I do this penance for my naughty living and for fornication.
— John Griffith, forced to publicly declare his sins in a Gloucester market, 1552
A puritan is such a one as loves God with all his soul, but hates his neighbor with all his heart.
— John Manningham, 1602
H. L. MENCKEN, better known for his bon mots than the systemization of his thought, famously quipped that the essence of Puritanism was the “haunting fear that someone, somewhere, may be happy.” Classic Mencken — funny, cutting, memorable. The sort of joke that has Mencken elevated into the pantheon of a Mark Twain or an Oscar Wilde, even if it takes a bit of flatulence to reach such an apotheosis. It’s also the sort of witticism that tells you something about the man who phrased it. The Puritans were a particular bugaboo for Mencken, as he (anachronistically) identified them as the ancestors of contemporary fundamentalists, and they were a convenient cipher for everything he found priggish, uninspired, prosaic, mundane, and tyrannical about American culture. As an aphorism, Mencken’s contention about Puritanism is easily quotable, and helps to establish he who is using those words as being on the journalist’s side of rationalism, of good humor, of joie de vivre.
Mencken prided himself on his rationalism, materialism, secularism, and atheism — the sort of man who, despite writing for a newspaper in a mid-sized Mid-Atlantic city, could still declare himself to be the “American Nietzsche.” This was a gentleman who was to have no time for the archaic faith, superstition, or bunkum that he thought defined American life; the stalwart critic of our simple-minded “boobocracy,” the reporter dutifully filing copy from the 1925 Scopes Trial in Dayton, Tennessee. “The way to deal with superstition is not to be polite to it,” wrote Mencken for the Baltimore Evening Sun, “but to tackle it with all arms, and so rout it, cripple it, and make it forever infamous and ridiculous.” Who wouldn’t prefer to have martinis at the Maryland Club with Mencken rather than praying in a back-numbing pew with Cotton Mather? And yet Mencken has always had his own tyrannical side — he was the racist, elitist, antisemite opponent of the New Deal who claimed that “[l]iberty and democracy are eternal enemies,” and who said of Benito Mussolini that “he is probably the most perfect specimen […] on view in the world today.” Suddenly, one wonders if they haven’t given Mather short shrift by comparison, at least in considering the source of our distaste.
Duplicitous to claim that, because Mencken was a nasty piece of work — bigoted, intolerant, and overrated — his great straw-enemy of Puritanism can somehow by exonerated. Certainly, it’s possible to hold these as two separate truths — that Mencken was a bit of a tyrant and that the Puritans were an unpleasant influence on the American mind, weighing us down psychically like an anchor dropped in Boston Harbor. Worth making us take a bit of an extra look though, for like Ambrose Bierce before him and Christopher Hitchens after, Mencken had the not unadmirable ability to simply assert something and through sheer power of rhetoric and humor make you ignore the fact that whatever was said is at best completely unsubstantiated and at worst totally incorrect. “The great artists of the world are never Puritans,” Mencken confidently wrote, as if he’d never heard of Daniel Defoe, Thomas Nashe, or Anne Bradstreet. Of John Milton. “No virtuous man […] [has written] a book worth reading,” he claimed, though Paradise Lost certainly seems worth it. Yet the Puritans remain our embarrassing grandfathers, they of buckled black shoe and wide-brimmed hat, remembered once a year as part of the saccharine civil ceremony of Thanksgiving and otherwise shunted away as our button-upped ancestors freezing in distant New England. For all that we’re dimly aware of these serious men, authors of the Mayflower Compact and “A Model of Christian Charity,” founders of Harvard and Yale, we can’t quite shake the feeling that they’re the sort of people who’d have brief, uncomfortable sex on a knotty wooden board. “Let us thank God for having given us such ancestors,” wrote Nathaniel Hawthorne, “and let each successive generation thank Him […] for being one step farther from them.” Seems about right.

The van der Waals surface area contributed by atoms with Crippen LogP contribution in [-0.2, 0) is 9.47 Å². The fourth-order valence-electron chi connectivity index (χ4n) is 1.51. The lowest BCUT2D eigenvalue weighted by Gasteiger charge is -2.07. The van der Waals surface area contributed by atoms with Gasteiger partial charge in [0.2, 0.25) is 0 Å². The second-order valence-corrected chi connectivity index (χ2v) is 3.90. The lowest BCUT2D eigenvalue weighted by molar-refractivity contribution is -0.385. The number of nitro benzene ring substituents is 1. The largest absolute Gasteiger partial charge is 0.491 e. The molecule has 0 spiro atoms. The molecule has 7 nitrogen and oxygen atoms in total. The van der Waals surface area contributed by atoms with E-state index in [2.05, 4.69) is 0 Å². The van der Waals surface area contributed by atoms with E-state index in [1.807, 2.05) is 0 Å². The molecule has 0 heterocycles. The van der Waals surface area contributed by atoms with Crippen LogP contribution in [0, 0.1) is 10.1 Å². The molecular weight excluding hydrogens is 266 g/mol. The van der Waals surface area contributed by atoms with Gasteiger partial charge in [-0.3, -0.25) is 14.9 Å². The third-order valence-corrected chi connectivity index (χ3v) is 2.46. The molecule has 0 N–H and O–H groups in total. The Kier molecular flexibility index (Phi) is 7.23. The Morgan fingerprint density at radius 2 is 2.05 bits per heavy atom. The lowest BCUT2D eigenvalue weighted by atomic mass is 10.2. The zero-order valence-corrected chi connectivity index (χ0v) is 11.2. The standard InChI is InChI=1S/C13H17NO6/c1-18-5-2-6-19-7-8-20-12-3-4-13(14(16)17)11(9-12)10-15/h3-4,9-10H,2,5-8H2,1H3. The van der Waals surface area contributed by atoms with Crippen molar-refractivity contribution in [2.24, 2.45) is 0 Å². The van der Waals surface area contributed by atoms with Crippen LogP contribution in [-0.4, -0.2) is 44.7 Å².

During the exact same decades that Mencken was using the Puritans as a signifier for everything stodgy, superstitious, and anti-intellectual about American culture, a Harvard University historian named Perry Miller was undermining precisely that stereotypical view, positing the Puritans as radical and innovative thinkers. In more than a dozen books, such as The New England Mind: The Seventeenth Century (1939) and Errand into the Wilderness (1956), Miller rescued the Puritans from their reputation for producing stern judgment and not much else. His view was that the Puritans, arguably the most highly educated generation of Americans, had molded qualities of thought that secularized into later movements from Transcendentalism to Pragmatism. The Puritans were, in Miller’s estimation, a veritable intellectual vanguard, prefiguring the richness of the national imagination. They “went into the eighteenth century well prepared in the terms of its own tradition to keep pace with the intellectual and emotional alterations of a new era.” Continuing in The New England Mind, Miller argues that, in their reasoning and rhetoric, the Puritans were suited to “both the emergence of an Age of Reason and the newer religious mood that was to arise in the reaction against reason.”